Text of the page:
“The risk of loss resulting from inadequate or failed internal processes, people and systems or from external events” – that’s how the Basel committee defines operational risks.
In this post, we’re going to take a look at a couple of external events that may affect your ecommerce store.
Search Engine Algorithm Changes
It’s been over a year since Google released Panda onto the masses and many sites are still feeling the effects from that update. So how do you protect yourself from such changes. Well, you can’t but you can hedge your risks.
Instead of placing everything you have into SEO, try building your brand through social, image and video sharing sites. It’s a slow process but it’s definitely worthwhile. And besides, Google is looking more and more at ‘signals’ from these type of sites. Once you have accounts on these sites, it is important to keep them updated.
Many merchants also make the mistake of creating Facebook pages and not opening them to public for fear of receiving bad comments. When these pages are closed for public viewing and only open to members of ‘friends’, Google will not be able to pick up on the Likes and Shares that these pages might have generated.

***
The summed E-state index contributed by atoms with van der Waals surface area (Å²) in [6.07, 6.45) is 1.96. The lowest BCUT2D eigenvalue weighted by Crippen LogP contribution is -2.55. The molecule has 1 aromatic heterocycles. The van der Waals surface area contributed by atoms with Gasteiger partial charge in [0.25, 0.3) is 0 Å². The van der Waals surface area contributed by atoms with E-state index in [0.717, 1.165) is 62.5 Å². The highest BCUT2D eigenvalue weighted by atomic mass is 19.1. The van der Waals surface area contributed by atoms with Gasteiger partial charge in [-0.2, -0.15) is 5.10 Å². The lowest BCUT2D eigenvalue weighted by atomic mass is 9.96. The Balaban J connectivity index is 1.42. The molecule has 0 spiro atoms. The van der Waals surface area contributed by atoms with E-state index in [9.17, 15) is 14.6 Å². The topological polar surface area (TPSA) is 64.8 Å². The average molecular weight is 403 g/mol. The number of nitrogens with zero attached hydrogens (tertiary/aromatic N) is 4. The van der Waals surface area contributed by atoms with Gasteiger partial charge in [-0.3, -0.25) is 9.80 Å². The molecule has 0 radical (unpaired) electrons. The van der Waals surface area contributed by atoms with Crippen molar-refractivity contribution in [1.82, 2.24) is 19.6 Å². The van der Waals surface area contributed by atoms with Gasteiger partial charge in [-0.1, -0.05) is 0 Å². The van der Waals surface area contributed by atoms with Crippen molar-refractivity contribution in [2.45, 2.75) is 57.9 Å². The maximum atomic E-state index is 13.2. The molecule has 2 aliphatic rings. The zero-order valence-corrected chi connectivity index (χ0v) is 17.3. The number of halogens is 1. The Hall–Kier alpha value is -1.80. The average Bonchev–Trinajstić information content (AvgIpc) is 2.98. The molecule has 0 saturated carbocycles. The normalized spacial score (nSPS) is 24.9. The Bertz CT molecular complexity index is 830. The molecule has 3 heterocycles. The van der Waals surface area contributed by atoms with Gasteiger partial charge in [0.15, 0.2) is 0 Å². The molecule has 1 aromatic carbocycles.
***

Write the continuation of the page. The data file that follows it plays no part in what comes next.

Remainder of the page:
Do not be overly worried about negative comments. And remember to never brush off bad comments. Reply them professionally. Take criticisms as an impetus to improve your store. Most good natured people will appreciate the effort you put into trying to solve a problem which customers encounter.
Competition is good, mostly for shoppers, because they know they can look forward to lower prices as the competition heats up. But for store owners, lower prices means lower margins. So what do you do when your competition starts slashing prices?
It is true that in times when the economy is not so good, a product’s price is the biggest factor in the decision making process of a shopper. But when people start having more disposable income, other elements come into play.
Though it is important to remain competitive pricing wise, it is also important to remain profitable. So instead of just focusing on product pricing, try to highlight other aspects of your store like pre-sales service, after-sales service or special promotions.
Here’s an example of a pre-sale service. I remember once coming across a sports shoes store which enabled shoppers to download and print sizing charts for different shoe models from different brands. The owners of this store took a common issue with buying shoes online and turned it into an opportunity. This little gimmick increased sales
So you see, there is a solution for everything. Focus on coming up with a solution and you will. Just be careful not to overlook the obvious. That is usually the case in hindsight.
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